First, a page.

We may briefly reply that what is offered and consecrated by the priest is called a sacrifice and an immolation because it is a memorial and a representation of the true sacrifice and holy immolation made upon the altar of the cross. Christ died once, upon the cross, and there he was immolated in his own person; and yet every day he is immolated sacramentally, because in the sacrament there is a recalling of what was done once.21

    The meaning of the term as it is expressed here is strictly that of a sacramental commemoration, it was not literal. However, Trent’s use of the term added a new dimension of meaning to the word which differs from that of Augustine for he did not view Christ as being physically present in the sacrament, nor the eucharist as a propitiatory sacrifice for sin. Augustine certainly did not teach that the sacrifice of the eucharist was the same as the sacrifice of Calvary.

    But in Roman theology the eucharist is not merely the commemoration of a sacrifice, it is itself the same sacrifice as Calvary, and the immolation is literal. In the mass Christ is literally and physically present on the altar. He is referred to as a victim and is literally offered and sacrificed in the same manner as he was offered and sacrificed on the cross as an expiation or satisfaction for sin. One would seem to be justified in concluding that the Council of Trent understood immolare to refer to the offering of a victim in sacrifice to God, specifically in death, since this is how Christ was offered on the cross. The teaching of Trent on the nature of the mass is that it is a repetition of the sacrifice of Christ because he is offered again as a propitiation for sin.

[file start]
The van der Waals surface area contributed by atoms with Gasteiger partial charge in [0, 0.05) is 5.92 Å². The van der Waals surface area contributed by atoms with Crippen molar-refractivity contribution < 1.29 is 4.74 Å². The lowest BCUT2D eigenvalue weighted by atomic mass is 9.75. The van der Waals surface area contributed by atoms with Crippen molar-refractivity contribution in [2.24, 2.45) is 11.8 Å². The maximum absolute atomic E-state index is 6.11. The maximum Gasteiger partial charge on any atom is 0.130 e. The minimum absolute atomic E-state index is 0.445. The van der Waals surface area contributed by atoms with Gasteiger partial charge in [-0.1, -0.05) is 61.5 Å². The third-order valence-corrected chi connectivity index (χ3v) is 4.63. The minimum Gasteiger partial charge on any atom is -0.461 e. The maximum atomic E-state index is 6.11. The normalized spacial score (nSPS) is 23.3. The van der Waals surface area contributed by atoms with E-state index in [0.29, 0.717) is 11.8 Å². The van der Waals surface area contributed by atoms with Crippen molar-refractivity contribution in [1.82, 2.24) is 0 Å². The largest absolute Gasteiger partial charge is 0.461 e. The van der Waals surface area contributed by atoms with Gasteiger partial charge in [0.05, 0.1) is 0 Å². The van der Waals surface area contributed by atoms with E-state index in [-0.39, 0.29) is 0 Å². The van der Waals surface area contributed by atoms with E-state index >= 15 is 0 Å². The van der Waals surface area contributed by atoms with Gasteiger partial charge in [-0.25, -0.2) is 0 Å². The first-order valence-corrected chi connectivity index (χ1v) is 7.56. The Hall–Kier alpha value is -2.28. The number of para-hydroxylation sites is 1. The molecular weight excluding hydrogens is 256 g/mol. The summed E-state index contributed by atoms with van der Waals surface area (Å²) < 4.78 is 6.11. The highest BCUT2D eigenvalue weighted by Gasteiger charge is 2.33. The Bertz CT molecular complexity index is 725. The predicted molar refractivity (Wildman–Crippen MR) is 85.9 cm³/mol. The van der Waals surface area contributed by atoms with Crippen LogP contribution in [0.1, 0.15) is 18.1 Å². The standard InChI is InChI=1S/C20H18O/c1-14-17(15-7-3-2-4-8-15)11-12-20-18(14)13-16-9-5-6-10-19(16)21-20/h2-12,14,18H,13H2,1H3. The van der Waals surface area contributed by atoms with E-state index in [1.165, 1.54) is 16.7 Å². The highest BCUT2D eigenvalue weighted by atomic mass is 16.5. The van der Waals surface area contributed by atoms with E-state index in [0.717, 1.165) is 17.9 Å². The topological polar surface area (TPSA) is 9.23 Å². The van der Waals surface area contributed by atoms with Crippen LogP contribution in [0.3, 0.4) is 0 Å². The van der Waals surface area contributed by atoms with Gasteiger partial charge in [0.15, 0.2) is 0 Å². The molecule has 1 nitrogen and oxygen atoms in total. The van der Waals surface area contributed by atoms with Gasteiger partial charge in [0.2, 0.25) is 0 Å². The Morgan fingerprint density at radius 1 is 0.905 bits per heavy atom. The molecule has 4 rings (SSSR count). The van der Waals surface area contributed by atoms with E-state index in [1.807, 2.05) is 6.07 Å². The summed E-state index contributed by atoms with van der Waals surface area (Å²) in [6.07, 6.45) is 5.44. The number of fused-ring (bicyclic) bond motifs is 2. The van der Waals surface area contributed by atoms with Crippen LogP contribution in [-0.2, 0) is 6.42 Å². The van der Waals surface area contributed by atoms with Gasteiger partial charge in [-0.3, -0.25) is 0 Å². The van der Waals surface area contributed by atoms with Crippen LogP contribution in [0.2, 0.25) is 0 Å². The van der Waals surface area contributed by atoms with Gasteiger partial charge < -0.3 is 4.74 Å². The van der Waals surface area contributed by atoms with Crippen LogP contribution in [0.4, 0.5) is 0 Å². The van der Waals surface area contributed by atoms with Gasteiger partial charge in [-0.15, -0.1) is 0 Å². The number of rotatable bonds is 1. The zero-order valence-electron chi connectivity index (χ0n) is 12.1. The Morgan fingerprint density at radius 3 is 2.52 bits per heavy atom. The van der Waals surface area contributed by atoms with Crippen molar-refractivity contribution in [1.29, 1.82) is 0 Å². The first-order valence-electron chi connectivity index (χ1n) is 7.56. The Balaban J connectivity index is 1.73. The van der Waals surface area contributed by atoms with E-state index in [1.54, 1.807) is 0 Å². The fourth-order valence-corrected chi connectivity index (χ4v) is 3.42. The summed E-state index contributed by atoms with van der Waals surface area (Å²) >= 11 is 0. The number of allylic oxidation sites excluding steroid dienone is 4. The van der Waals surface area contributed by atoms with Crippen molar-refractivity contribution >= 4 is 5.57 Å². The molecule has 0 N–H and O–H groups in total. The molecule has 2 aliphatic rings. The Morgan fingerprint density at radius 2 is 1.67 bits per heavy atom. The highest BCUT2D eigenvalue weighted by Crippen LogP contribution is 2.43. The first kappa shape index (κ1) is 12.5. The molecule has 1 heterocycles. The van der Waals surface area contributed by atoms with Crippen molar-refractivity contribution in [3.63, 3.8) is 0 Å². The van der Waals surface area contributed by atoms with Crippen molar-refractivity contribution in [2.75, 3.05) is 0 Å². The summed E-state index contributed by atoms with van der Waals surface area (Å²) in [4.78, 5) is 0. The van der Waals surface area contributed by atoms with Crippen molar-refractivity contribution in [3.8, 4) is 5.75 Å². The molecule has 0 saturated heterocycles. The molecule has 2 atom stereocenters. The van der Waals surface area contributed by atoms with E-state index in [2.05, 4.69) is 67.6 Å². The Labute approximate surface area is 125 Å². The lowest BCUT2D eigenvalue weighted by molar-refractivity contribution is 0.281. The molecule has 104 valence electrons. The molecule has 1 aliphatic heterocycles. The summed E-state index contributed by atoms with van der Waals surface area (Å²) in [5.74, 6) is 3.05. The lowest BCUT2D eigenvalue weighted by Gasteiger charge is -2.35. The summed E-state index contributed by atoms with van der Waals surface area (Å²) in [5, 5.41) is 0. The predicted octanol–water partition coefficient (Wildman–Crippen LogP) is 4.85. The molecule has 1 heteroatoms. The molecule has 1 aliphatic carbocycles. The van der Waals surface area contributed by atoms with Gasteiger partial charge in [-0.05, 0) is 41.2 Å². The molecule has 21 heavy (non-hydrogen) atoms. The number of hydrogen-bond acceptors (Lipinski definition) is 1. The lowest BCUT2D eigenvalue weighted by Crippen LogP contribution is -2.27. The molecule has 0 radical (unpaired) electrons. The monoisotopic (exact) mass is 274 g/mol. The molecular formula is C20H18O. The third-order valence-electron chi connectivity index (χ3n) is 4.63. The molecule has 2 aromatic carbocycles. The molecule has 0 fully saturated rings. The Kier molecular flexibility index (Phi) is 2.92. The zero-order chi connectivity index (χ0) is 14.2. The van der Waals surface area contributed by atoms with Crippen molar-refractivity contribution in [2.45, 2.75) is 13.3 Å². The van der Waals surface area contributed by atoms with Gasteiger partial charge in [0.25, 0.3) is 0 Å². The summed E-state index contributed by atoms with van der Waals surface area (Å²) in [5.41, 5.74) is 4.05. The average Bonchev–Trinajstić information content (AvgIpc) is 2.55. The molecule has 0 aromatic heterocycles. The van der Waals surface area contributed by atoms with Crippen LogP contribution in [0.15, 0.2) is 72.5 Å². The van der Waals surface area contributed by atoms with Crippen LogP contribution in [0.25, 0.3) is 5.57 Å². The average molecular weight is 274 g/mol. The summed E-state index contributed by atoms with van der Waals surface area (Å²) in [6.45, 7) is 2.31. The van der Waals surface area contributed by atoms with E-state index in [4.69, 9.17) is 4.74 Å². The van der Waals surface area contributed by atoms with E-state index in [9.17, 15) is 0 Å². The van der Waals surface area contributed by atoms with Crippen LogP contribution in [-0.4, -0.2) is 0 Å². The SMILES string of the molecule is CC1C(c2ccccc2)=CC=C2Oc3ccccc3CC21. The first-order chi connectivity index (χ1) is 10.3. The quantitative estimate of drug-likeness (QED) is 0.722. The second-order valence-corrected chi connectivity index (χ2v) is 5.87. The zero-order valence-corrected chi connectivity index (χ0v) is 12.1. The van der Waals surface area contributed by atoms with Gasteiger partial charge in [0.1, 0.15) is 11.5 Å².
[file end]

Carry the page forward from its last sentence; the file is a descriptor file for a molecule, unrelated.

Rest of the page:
While the exact meaning of the term immolare as employed by Trent may be disputed, there is no ambiguity about the fact that the Council teaches that the mass is a propitiatory sacrifice for sin. It was at this point that the Reformers universally challenged the Roman teaching. They charged that if the mass were truly a propitiatory sacrifice then Christ must die, which contradicts the clear statement of Scripture that Christ died once for all and can never die again. And on the other hand, if Rome teaches that Christ does not die, its teaching that the mass is propitiatory for sin is false for it is not a true sacrifice. Vatican II says that the mass was instituted in order to perpetuate Christ’s sacrifice through time. But if his death was once-for-all it cannot be perpetuated through time. Christ can never die again. Propitiation was accomplished at Calvary.